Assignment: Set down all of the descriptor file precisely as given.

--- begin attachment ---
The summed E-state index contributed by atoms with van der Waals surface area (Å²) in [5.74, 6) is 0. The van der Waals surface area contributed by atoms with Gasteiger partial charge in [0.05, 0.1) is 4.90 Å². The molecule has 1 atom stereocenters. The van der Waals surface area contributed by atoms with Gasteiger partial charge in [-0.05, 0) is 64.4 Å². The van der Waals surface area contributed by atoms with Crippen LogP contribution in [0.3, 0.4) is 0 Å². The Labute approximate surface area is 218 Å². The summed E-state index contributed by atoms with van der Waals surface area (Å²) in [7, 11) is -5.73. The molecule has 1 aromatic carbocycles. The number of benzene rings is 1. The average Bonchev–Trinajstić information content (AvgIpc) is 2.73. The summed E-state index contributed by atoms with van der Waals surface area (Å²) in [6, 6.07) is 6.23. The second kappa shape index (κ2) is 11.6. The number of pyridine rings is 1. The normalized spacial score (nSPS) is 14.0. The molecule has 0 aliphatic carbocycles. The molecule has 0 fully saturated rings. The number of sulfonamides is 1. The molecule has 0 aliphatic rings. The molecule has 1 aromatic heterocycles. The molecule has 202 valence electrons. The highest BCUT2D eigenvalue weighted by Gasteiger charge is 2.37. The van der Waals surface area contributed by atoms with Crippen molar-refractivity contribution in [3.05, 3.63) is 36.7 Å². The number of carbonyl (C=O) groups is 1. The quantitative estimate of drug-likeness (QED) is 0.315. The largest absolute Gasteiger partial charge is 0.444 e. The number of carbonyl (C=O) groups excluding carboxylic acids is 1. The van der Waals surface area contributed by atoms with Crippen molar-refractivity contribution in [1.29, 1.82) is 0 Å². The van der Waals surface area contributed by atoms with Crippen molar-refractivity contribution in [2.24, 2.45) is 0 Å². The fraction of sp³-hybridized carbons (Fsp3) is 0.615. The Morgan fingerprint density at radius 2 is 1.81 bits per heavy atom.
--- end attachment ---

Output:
The summed E-state index contributed by atoms with van der Waals surface area (Å²) in [5.74, 6) is 0. The van der Waals surface area contributed by atoms with Gasteiger partial charge in [0.05, 0.1) is 4.90 Å². The molecule has 1 atom stereocenters. The van der Waals surface area contributed by atoms with Gasteiger partial charge in [-0.05, 0) is 64.4 Å². The van der Waals surface area contributed by atoms with Crippen LogP contribution in [0.3, 0.4) is 0 Å². The Labute approximate surface area is 218 Å². The summed E-state index contributed by atoms with van der Waals surface area (Å²) in [7, 11) is -5.73. The molecule has 1 aromatic carbocycles. The number of benzene rings is 1. The average Bonchev–Trinajstić information content (AvgIpc) is 2.73. The summed E-state index contributed by atoms with van der Waals surface area (Å²) in [6, 6.07) is 6.23. The second kappa shape index (κ2) is 11.6. The number of pyridine rings is 1. The normalized spacial score (nSPS) is 14.0. The molecule has 0 aliphatic carbocycles. The molecule has 0 fully saturated rings. The number of sulfonamides is 1. The molecule has 0 aliphatic rings. The molecule has 1 aromatic heterocycles. The molecule has 202 valence electrons. The highest BCUT2D eigenvalue weighted by Gasteiger charge is 2.37. The van der Waals surface area contributed by atoms with Crippen molar-refractivity contribution in [3.05, 3.63) is 36.7 Å². The number of carbonyl (C=O) groups is 1. The quantitative estimate of drug-likeness (QED) is 0.315. The largest absolute Gasteiger partial charge is 0.444 e. The number of carbonyl (C=O) groups excluding carboxylic acids is 1. The van der Waals surface area contributed by atoms with Crippen molar-refractivity contribution in [1.29, 1.82) is 0 Å². The van der Waals surface area contributed by atoms with Crippen molar-refractivity contribution in [2.24, 2.45) is 0 Å². The fraction of sp³-hybridized carbons (Fsp3) is 0.615. The Morgan fingerprint density at radius 2 is 1.81 bits per heavy atom.